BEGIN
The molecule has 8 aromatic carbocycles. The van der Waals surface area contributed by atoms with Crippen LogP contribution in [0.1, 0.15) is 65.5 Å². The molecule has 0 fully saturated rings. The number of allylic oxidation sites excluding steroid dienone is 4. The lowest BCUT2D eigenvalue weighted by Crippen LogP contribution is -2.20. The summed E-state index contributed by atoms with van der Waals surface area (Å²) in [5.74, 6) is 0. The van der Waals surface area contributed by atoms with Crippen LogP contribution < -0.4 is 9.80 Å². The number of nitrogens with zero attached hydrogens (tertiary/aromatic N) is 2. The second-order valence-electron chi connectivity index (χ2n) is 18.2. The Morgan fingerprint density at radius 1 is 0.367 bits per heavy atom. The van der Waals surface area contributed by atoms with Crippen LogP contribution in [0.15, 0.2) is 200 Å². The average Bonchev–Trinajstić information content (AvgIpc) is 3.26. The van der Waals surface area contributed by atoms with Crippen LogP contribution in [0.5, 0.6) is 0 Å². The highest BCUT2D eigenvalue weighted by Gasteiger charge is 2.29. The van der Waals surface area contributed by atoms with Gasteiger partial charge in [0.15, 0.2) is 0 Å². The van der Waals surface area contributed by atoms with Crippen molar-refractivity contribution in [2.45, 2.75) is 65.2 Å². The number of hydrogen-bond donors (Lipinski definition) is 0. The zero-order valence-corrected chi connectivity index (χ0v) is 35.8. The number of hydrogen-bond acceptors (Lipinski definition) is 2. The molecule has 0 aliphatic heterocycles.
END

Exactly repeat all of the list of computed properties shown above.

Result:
The molecule has 8 aromatic carbocycles. The van der Waals surface area contributed by atoms with Crippen LogP contribution in [0.1, 0.15) is 65.5 Å². The molecule has 0 fully saturated rings. The number of allylic oxidation sites excluding steroid dienone is 4. The lowest BCUT2D eigenvalue weighted by Crippen LogP contribution is -2.20. The summed E-state index contributed by atoms with van der Waals surface area (Å²) in [5.74, 6) is 0. The van der Waals surface area contributed by atoms with Crippen LogP contribution < -0.4 is 9.80 Å². The number of nitrogens with zero attached hydrogens (tertiary/aromatic N) is 2. The second-order valence-electron chi connectivity index (χ2n) is 18.2. The Morgan fingerprint density at radius 1 is 0.367 bits per heavy atom. The van der Waals surface area contributed by atoms with Crippen LogP contribution in [0.15, 0.2) is 200 Å². The average Bonchev–Trinajstić information content (AvgIpc) is 3.26. The van der Waals surface area contributed by atoms with Crippen LogP contribution in [0.5, 0.6) is 0 Å². The highest BCUT2D eigenvalue weighted by Gasteiger charge is 2.29. The van der Waals surface area contributed by atoms with Gasteiger partial charge in [0.15, 0.2) is 0 Å². The van der Waals surface area contributed by atoms with Crippen molar-refractivity contribution in [2.45, 2.75) is 65.2 Å². The number of hydrogen-bond donors (Lipinski definition) is 0. The zero-order valence-corrected chi connectivity index (χ0v) is 35.8. The number of hydrogen-bond acceptors (Lipinski definition) is 2. The molecule has 0 aliphatic heterocycles.